1984 Sydney bank robbery

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1984 Sydney bank robbery
Location Commonwealth Bank, George Street, Sydney, and the Spit Bridge, Middle Harbour Australia
Date 31 January 1984
10:30 a.m. – 4:30 p.m.
Target Commonwealth Bank and the Spit Bridge
Attack type
Hostage-taking, robbery, siege, shootout
Weapons Pistol
Deaths 1 (the perpetrator)
Non-fatal injuries
3 (at least 1 from gunfire)
Perpetrator Hakki Bahadir Atahan
Motive Robbery

The 1984 Sydney bank robbery and hostage crisis was an incident that took place between the hours of 10:30 a.m. and 4:30 p.m. on 31 January 1984 in George Street, Sydney, New South Wales, Australia, when a 35-year-old male went on a bank robbery spree, taking 11 people hostage, before holding police at bay for several hours before finally being shot dead. The event was described as "Australia's most dramatic hostage chase"[1] with "scenes likened to a Hollywood action film."[2]


Turkish born 35-year-old Hakki Bahadir Atahan was unemployed at the time of his armed robbery spree and had carried out around 16 or 17 bank robberies between March 1983 and January 1984.[1][3] Atahan lived an expensive lifestyle renting a luxurious penthouse apartment in Manly, owned several expensive cars and robbed up to three banks a day, amassing over A$150,000 in a year.[2]


On the morning of 31 January 1984, Atahan had successfully robbed two or three banks before entering the Commonwealth Bank in George Street, Sydney.[3][1] Due to the earlier robberies, police were on high alert and quickly responded to the Commonwealth Bank robbery with dozens of heavily armed tactical police from both the Tactical Response Group (TRG) and the Special Weapons & Operations Section (SWOS), forming a perimeter. During negotiations, Atahan fired at least two shots from a pistol and released all the bank's customers. Some time later, Atatan released four female bank staff whilst keeping five male staff as hostages.[3]

Some two-and-a-half hours later, Atahan ended negotiations and emerged from the bank encircled by the five hostages, each of whom were forced to place a hand atop of the robber's head. This tactic caused confusion and prevented police marksmen from obtaining a clear view and thus depriving them of the opportunity to shoot him. Atahan forced the five hostages into a nearby Datsun sedan which had its keys left in it. He then forced a hostage to drive off through police roadblocks, which began a pursuit that lasted several hours and involved 39 police cars, a police helicopter, and four Water Police launches.[1] After two hours of driving around, Atahan released a hostage and collected his 23-year-old girlfriend Sharon Oliver.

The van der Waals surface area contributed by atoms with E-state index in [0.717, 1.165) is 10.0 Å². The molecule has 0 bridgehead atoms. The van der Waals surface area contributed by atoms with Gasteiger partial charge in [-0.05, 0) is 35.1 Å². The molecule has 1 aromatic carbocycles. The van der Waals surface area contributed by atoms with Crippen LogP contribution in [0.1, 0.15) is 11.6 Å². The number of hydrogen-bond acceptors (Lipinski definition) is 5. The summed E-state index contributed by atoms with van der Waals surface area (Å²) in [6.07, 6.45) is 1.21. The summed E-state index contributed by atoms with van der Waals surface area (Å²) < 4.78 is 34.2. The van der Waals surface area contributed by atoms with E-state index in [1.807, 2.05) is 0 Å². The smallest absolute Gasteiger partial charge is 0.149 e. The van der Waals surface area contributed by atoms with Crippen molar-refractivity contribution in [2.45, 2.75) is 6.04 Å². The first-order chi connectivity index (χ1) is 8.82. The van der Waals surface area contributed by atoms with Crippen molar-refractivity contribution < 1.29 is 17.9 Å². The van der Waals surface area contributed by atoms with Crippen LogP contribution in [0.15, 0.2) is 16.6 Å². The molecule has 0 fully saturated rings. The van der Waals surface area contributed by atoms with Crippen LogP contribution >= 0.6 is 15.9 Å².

Upon reaching the Spit Bridge, police raised the bridge, preventing Atahan from travelling any further. Detectives from the Special Weapons & Operations Section (SWOS) approached the vehicle, ordering Atahan to surrender. Atahan fired his .32 ACP pistol at point-blank range at Detective Senior Constable Steve Canelis, striking him just above his nose.[3] Detective Senior Constable Donald Packer fired one shot at Atahan through a side window while Detective Sergent John Nagle shot a round through the back window. Atahan was hit in the head and chest and died.[4][2][5] Detective Senior Constable survived his gunshot wound and returned to work in four months later and retired a number of years after with the bullet still lodged in his shoulder.[6]


The incident, including news footage from the time, features in the 2009 Australian TV series Gangs of Oz, Episode 4 – Armed and Dangerous.[7]


  • Detective Senior Constable Steve Canelis – shot in the face at point-blank range, but survived.[8]
  • Two hostages – rushed to the hospital with undisclosed minor injuries.
  • Hakki Bahadir Atahan – shot dead by police.

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